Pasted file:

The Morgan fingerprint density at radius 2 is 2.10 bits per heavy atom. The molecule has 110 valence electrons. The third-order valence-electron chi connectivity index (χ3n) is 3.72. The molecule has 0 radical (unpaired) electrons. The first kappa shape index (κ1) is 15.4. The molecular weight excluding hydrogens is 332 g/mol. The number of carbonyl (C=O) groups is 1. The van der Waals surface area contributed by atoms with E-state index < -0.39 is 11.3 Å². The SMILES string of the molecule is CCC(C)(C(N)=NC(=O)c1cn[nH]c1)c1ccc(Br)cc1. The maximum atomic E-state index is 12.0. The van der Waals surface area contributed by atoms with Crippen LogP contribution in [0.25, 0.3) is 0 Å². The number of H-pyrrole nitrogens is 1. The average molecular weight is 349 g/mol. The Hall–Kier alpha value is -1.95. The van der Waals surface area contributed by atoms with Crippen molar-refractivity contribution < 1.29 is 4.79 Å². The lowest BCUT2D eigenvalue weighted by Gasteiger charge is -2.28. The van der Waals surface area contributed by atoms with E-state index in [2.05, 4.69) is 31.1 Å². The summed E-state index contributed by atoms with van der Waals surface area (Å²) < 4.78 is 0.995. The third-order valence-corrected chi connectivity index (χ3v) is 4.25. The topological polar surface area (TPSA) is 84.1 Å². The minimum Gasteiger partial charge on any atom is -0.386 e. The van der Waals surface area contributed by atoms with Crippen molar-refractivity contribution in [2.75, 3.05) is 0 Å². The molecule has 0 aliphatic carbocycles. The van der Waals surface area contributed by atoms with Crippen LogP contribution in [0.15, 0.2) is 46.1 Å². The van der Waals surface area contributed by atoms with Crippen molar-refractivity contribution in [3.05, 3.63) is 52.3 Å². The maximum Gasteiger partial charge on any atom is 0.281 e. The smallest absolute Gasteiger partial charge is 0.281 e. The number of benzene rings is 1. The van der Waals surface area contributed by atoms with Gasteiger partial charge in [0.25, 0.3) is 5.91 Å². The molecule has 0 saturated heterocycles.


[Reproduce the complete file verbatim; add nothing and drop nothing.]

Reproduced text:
The Morgan fingerprint density at radius 2 is 2.10 bits per heavy atom. The molecule has 110 valence electrons. The third-order valence-electron chi connectivity index (χ3n) is 3.72. The molecule has 0 radical (unpaired) electrons. The first kappa shape index (κ1) is 15.4. The molecular weight excluding hydrogens is 332 g/mol. The number of carbonyl (C=O) groups is 1. The van der Waals surface area contributed by atoms with E-state index < -0.39 is 11.3 Å². The SMILES string of the molecule is CCC(C)(C(N)=NC(=O)c1cn[nH]c1)c1ccc(Br)cc1. The maximum atomic E-state index is 12.0. The van der Waals surface area contributed by atoms with Crippen LogP contribution in [0.25, 0.3) is 0 Å². The number of H-pyrrole nitrogens is 1. The average molecular weight is 349 g/mol. The Hall–Kier alpha value is -1.95. The van der Waals surface area contributed by atoms with Crippen molar-refractivity contribution < 1.29 is 4.79 Å². The lowest BCUT2D eigenvalue weighted by Gasteiger charge is -2.28. The van der Waals surface area contributed by atoms with E-state index in [2.05, 4.69) is 31.1 Å². The summed E-state index contributed by atoms with van der Waals surface area (Å²) < 4.78 is 0.995. The third-order valence-corrected chi connectivity index (χ3v) is 4.25. The topological polar surface area (TPSA) is 84.1 Å². The minimum Gasteiger partial charge on any atom is -0.386 e. The van der Waals surface area contributed by atoms with Crippen molar-refractivity contribution in [2.75, 3.05) is 0 Å². The molecule has 0 aliphatic carbocycles. The van der Waals surface area contributed by atoms with Crippen LogP contribution in [0.15, 0.2) is 46.1 Å². The van der Waals surface area contributed by atoms with Crippen molar-refractivity contribution in [3.05, 3.63) is 52.3 Å². The maximum Gasteiger partial charge on any atom is 0.281 e. The smallest absolute Gasteiger partial charge is 0.281 e. The number of benzene rings is 1. The van der Waals surface area contributed by atoms with Gasteiger partial charge in [0.25, 0.3) is 5.91 Å². The molecule has 0 saturated heterocycles.